3 Simple Keys to Fall Prevention You Need to Know


Fall Prevention

Do you want to eliminate your number one leading risk of accidental death and injury? It's simple - don't fall.

Our recent research on improving senior safety has revealed that while falls are the leading cause of death and serious injury among older adults (by far), it's also one of the most preventable.

Our research also shows that there are three really simple things you can do to dramatically decrease your chances of falling: improve your strength and balance, eliminating environmental causes of falling and get your medical conditions treated.

Tackle those three issues, and you'll reduce your chances of falling. It's that simple.

Below we tried to synthesize the results of our research into the specific recommendations we see most frequently from the most reputable sources.

1. Improve Physical Fitness

Physical fitness tries to address the fall risk factors caused by poor balance, lack of range of motion, slow reaction times and low aerobic capacity. You can see falls reduced by 15% to 75% depending on the program. Bottom line, stay active.

  • Strength exercises: sit to stand, toe raises, wall press-ups, squats, ankle cuff weights, dumbbells, rowing, Thera-bands;

  • Balance exercises: Tai Chi, dance steps, catching & throwing a ball, standing with one foot in front of the other, walking on toes, tandem stepping, walking backwards, balance board, balance beam;

  • Mobility & range of motion exercises: Neck rotation, hip and knee extensions, arms over head while seated, high stepping in place, large muscle stretches;

  • Aerobic exercises: normal walking, fast walking, Nordic walking, bicycles, treadmills.

2. Eliminate Environmental Factors

Environmental factors refer to spaces and objects around us that either directly or indirectly increase the likelihood of tripping, slipping or falling.

  • Home modifications: grab bars, second railings on stairs, toilet rails, slip proof shower mats, improved lighting, motion sensored lighting, descending shelves;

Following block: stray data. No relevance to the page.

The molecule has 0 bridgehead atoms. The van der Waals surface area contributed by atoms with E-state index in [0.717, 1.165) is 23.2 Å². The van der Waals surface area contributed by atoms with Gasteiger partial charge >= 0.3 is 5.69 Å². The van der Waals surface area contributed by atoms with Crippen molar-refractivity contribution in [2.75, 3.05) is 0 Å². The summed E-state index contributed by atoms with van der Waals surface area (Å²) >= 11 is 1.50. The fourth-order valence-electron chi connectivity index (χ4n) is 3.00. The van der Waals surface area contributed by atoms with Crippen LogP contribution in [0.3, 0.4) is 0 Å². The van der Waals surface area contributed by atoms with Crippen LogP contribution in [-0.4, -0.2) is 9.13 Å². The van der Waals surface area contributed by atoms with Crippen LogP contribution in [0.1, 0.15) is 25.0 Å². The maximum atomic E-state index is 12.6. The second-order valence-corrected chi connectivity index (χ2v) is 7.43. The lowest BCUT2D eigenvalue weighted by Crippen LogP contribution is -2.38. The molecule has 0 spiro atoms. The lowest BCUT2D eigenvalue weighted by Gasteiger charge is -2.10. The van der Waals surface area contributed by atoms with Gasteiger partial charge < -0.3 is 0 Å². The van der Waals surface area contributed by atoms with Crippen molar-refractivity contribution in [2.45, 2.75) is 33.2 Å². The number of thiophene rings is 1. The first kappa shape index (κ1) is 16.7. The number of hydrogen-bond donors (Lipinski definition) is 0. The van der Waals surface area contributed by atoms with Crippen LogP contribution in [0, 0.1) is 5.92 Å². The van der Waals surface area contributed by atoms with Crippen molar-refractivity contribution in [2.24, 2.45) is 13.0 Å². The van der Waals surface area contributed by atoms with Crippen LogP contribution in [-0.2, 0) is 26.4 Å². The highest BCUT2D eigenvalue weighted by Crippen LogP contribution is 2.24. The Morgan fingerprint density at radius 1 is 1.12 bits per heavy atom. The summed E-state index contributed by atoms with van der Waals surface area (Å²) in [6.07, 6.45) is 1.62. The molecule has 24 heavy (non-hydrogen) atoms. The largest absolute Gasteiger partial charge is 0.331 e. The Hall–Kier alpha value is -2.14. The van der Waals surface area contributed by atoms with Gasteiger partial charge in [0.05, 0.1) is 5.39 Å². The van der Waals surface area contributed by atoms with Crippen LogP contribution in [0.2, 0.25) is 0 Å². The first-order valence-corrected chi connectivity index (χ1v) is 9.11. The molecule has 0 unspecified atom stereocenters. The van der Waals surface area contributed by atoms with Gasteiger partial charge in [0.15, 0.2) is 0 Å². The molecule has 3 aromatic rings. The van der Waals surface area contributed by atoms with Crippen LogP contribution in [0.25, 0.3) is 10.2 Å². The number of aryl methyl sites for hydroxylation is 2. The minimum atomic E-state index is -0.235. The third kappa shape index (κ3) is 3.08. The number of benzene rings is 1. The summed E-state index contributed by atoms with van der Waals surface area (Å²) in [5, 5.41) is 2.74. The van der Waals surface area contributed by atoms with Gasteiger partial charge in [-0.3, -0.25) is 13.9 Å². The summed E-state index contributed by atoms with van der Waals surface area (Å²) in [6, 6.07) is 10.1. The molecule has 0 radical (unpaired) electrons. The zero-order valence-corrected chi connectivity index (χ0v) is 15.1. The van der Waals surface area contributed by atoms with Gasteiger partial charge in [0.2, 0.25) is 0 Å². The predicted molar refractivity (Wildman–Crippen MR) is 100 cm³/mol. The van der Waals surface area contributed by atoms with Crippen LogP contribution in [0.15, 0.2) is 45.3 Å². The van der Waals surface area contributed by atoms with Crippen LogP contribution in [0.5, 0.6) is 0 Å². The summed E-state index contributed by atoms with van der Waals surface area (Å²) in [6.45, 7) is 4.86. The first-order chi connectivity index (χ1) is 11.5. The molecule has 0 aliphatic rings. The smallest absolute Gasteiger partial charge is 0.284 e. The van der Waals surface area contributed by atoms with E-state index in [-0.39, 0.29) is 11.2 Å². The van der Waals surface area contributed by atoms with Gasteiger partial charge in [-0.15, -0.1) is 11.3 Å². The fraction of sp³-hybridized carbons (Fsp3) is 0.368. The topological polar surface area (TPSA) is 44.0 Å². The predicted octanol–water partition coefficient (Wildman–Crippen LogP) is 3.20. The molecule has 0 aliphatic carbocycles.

• Removal of tripping hazards: area rugs, carpeted stairways, loose steps, cracks in walkways, phone cords, wires, thresholds, obstructions in walking paths like shoes, laundry baskets, potted plants, books;

  • Proper clothing: no high heels, no slippers without backing on heel, slip proof soles, shortened pants, skirts and bathrobes.

3. Manage Medical Conditions

Medical management refers to managing health symptoms that might increase the likelihood of tripping, slipping or falling.

  • Vision: Whether its presbyopia, glaucoma, dry eyes, macular degeneration, cataracts or temporal arteritis, there are several age related eye diseases which increase the likelihood of tripping and falling. Schedule a visit with your ophthalmologist at least once a year to regularly update prescriptions and determine if other interventions are necessary;

  • Feet: Check feet for bunions, warts, in-grown toe nails and other ailments which may make walking more difficult or shoes less comfortable, and increase the likelihood of a fall.

  • Medication: Too little or too much of a given medication can often cause dizziness, light headedness, grogginess, confusion or weakness, each of which can increase the likelihood of a fall. Folks should be especially careful when changing or adding medications or dosages. You should meet with your doctor regularly and discuss any side effects your medications are causing which could lead to a fall;

  • Assistive devices: For those with mobility or balance issues, sometimes an assistive device is most helpful in preventing a fall. Examples include items like a cane, a walker, tripod, raised toilet seat, stair lifts, walk-in bath tubs or a reaching grabber.

Some excellent resources we discovered and used doing our research - helpful to individuals as well:

1. StopFalls.org - USC Leonard Davis School of Gerontology

2. National Council on Aging

3. CDC - STEADI Program